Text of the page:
751G.00/6–1654: Telegram

The Secretary of State to the United States Delegation1

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Tedul 208. For Under Secretary and Ambassador. Bonnet has just left after reading a long message from Bidault, the substance of which was that the French no longer felt that US was committed to intervention on the conditions stated in our May 11 basic cable to Paris2 and that this left them in a very difficult negotiating position at Geneva.

I said that it was quite true that the French could not have a continuing option to call US into war at some future undetermined date [Page 1167]and under conditions which could not now be foreseen. On the other hand if and when there was a French Government which had the confidence of the Assembly and if it should then decide that it could not conclude an honorable armistice and that it was thus necessary to continue the struggle, the US would be prepared promptly to respond and that response would probably be along the lines of our May 11 telegram unless in the meantime the situation had further deteriorated to a point where the making of a stand in Indochina had become impracticable or so burdensome as to be out of proportion to the results obtainable.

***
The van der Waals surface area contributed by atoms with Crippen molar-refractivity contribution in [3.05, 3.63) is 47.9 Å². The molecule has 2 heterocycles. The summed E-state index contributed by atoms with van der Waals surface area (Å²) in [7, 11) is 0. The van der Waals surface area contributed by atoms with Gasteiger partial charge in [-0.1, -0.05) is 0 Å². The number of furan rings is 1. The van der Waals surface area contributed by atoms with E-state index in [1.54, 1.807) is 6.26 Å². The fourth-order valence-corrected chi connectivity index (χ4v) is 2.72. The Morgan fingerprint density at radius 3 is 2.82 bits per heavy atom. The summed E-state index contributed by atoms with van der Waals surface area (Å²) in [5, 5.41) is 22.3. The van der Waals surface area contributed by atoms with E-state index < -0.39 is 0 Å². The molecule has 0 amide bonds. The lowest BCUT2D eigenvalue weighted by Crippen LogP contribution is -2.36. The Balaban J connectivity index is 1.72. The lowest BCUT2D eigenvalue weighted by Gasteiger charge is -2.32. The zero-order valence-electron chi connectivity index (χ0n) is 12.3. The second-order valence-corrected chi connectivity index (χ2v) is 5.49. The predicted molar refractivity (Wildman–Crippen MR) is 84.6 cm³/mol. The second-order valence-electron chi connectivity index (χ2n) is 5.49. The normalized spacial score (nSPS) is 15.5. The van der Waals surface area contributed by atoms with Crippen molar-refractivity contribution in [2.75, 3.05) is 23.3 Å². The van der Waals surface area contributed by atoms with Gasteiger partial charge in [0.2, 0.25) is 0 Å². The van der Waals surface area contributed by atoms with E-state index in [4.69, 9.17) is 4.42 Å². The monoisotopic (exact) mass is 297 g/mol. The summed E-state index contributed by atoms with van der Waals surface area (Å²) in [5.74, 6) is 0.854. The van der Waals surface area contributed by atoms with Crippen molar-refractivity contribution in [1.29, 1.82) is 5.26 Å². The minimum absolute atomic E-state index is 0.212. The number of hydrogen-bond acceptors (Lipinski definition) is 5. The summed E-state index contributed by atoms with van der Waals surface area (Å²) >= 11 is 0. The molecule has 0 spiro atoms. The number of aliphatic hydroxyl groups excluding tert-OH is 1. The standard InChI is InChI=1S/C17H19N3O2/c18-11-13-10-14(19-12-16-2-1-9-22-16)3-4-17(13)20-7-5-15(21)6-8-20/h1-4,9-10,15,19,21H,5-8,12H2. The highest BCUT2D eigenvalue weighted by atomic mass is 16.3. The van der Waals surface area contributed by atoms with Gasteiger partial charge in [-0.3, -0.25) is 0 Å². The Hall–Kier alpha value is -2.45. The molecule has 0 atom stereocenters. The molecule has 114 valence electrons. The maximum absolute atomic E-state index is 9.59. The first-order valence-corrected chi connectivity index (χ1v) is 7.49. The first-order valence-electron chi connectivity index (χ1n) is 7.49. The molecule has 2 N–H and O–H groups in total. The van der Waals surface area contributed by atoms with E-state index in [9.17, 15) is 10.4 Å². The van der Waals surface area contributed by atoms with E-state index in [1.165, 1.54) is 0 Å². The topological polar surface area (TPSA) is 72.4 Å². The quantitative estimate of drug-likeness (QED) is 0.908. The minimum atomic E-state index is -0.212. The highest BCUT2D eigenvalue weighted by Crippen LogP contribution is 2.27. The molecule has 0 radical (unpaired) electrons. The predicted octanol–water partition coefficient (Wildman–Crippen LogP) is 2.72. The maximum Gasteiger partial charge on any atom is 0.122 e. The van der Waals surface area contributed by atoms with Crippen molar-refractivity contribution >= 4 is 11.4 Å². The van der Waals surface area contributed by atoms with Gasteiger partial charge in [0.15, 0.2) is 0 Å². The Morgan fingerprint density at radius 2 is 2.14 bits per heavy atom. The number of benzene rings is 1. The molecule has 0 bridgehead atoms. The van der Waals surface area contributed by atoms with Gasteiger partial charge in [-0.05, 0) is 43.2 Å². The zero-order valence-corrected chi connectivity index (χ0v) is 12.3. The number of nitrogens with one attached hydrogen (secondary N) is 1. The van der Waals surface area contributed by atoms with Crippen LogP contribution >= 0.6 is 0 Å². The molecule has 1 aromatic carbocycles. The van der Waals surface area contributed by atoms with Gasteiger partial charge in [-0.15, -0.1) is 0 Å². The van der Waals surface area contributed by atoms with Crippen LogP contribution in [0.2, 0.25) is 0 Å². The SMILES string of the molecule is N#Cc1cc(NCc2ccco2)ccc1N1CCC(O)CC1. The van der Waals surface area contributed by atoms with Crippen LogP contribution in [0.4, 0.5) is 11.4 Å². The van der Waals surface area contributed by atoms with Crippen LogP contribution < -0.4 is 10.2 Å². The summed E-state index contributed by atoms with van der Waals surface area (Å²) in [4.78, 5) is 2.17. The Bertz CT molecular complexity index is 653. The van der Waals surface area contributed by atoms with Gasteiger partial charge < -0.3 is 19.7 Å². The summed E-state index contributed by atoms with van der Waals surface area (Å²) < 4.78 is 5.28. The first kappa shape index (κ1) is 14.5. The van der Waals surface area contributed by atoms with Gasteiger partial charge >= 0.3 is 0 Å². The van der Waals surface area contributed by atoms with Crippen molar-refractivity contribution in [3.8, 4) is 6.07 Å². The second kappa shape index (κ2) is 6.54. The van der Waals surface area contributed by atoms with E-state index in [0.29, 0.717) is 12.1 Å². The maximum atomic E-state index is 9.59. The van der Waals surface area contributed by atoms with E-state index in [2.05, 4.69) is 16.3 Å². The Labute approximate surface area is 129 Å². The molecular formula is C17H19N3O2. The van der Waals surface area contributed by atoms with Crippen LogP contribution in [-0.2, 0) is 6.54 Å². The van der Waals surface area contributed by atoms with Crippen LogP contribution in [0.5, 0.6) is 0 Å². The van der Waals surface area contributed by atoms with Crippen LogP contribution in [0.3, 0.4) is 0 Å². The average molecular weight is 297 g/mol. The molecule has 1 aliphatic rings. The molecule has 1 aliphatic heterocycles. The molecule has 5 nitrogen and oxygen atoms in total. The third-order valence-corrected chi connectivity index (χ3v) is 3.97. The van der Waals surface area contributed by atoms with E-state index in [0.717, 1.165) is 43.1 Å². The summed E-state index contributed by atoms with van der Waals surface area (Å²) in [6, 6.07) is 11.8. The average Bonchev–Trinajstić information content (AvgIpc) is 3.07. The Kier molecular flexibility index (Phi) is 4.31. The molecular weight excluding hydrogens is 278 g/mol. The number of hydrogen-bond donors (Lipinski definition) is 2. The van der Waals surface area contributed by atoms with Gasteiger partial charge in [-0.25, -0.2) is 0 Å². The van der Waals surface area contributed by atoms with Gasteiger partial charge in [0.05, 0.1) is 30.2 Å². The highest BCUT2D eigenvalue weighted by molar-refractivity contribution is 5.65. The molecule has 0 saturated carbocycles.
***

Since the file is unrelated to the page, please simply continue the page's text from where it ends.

I said that I regretted not being able to make a response that would be more satisfactory to Bidault but that I could not conceive that it would be expected that the US would give a third power the option to put it into war at times and under conditions wholly of the other’s choosing.

I suggest that Under Secretary or Ambassador (whoever sees Bidault first) should summarize foregoing to Bidault as am not confident that Bonnet who was in highly emotional state will adequately report.3

Dulles
  1. Drafted by the Secretary of State. Repeated to Paris as telegram 4624.
  2. Telegram 4023 to Paris, May 11; see volume xiii .
  3. For a memorandum of the conversation between Secretary Dulles and Ambassador Bonnet, June 16, see volume xiii .